“I don’t have time to stop for a photo,” she says, then jumps five feet up and to the left onto the refrigerator to get a good look at the street.
Kelly is about 17 years old, and is without a doubt the most talkative cat I have ever known. She has a word for jumping up on something, another for jumping down, and a whole sentence for when she runs into the room, stops and tells me a story, then runs off still talking. And she never walks. The only time she is still is when she curls on my lap, and even then she is constantly adjusting.
Of course, when she’s testing a new piece of crochet work, she has to run it through its paces.
For all that, she is a shy kitty and tends to stay in out of the way spots along with being always in motion. Petite and slender with long legs and tail, Kelly has barely changed at all since she came to me, though I’m sure she’s increased her vocabulary.
“Hold still, let me get this little spot behind your ear.”
All four of the siblings regularly bathe each other, as well as their mom giving them a little touch up now and then. It’s just a sweet and spontaneous action, like saying hello.
Here Giuseppe holds Jelly Bean in place to help him keep up appearances. I’m sure JB is as clean as can be, but G just has to let him know how he feels.
Of course, as often as it’s appreciated and returned in kind, it’s also turned into a wrestling match.
At a Ukrainian dance and marketplace event I attended today I saw these matryoshka dolls painted up like kitties (and one little piggie in the back)!
If you have no idea what I’m talking about, these are the wooden dolls that open up and have other dolls inside, each one opening to reveal a smaller doll.
I didn’t have the chance to open one up and see how many kitties were inside—would it be seven by some coincidence?—and they were packing up after the performance when I got back to the table (I was also photographing the event). They are so nicely done, and are actually imported from a village in Ukraine by the business owner, a Ukrainian immigrant herself who also makes a few items. There were so many vendors there and I wanted everything I saw so I’m glad I didn’t manage to go shopping. When I get in touch with the woman again, I’m going to get the kitty in the back with the balalaika! Or, maybe the kitty in the front pulling petals off the daisy.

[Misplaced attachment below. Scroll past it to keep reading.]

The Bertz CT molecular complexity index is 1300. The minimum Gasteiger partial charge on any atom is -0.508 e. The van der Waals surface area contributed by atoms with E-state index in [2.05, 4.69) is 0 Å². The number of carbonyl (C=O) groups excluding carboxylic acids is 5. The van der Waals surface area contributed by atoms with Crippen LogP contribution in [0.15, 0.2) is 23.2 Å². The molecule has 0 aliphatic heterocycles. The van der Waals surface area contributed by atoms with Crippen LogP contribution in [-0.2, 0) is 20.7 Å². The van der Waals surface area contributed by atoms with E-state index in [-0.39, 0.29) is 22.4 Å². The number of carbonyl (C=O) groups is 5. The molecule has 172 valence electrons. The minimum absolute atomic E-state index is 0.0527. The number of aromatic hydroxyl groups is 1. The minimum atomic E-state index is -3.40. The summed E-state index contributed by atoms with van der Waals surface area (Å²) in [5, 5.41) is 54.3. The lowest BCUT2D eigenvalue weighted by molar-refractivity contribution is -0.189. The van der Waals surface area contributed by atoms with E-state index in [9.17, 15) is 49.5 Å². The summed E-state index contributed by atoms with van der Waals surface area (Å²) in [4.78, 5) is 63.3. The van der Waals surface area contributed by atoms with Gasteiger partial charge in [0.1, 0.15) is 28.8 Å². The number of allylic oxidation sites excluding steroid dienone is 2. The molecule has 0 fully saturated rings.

I did purchase a vinok, the flowered tiara-shaped headdress with colored satin ribbons hanging down the back. This new one matches a few of my flowered skirts that my other one doesn’t. The event was at Andrew Carnegie Free Library & Music Hall, so I put it on there and wore it home, and while my kitties were glad to see me, Mewsette, who greeted me at the window, looked at me when I came in, and looked at my vinok, then looked back at me. “I’m glad to see you, but can you take that thing off?” I wear hats all the time, I don’t see what the problem was, but I did eventually take it off.
“Boys don’t have kittens, so you don’t have to get them fixed.”
Interesting concept, and taken farther than issues with unspayed and unneutered cats, boys do have babies, they just don’t give birth to them. But that doesn’t leave them off the hook for issues of animal overpopulation, not to mention the nasty behaviors unneutered cats indulge in.
Even before Mimi, the house where she lived before she came to me had many cats, few of them “fixed”. It wasn’t that the humans didn’t believe in it or were uninformed, they just never got around to it, though they kept adopting cats and keeping kittens from their litters. At least one other female cat who lived there was also producing a litter or two per year, in the neighbors’ yards no less, and several males were strutting their stuff around the neighborhood.
“But they’re mother and son—isn’t that incest?!”
I kept on their back about getting their cats fixed and helped them find homes for the kittens, usually easing them into shelters, knowing these kittens were likely destined not to be spayed or neutered wherever they ended up. Eventually, a cat or two disappeared, they found homes for several of the ones they had, and they had all but Mimi spayed or neutered. And, eventually, we know Mimi ended up over here.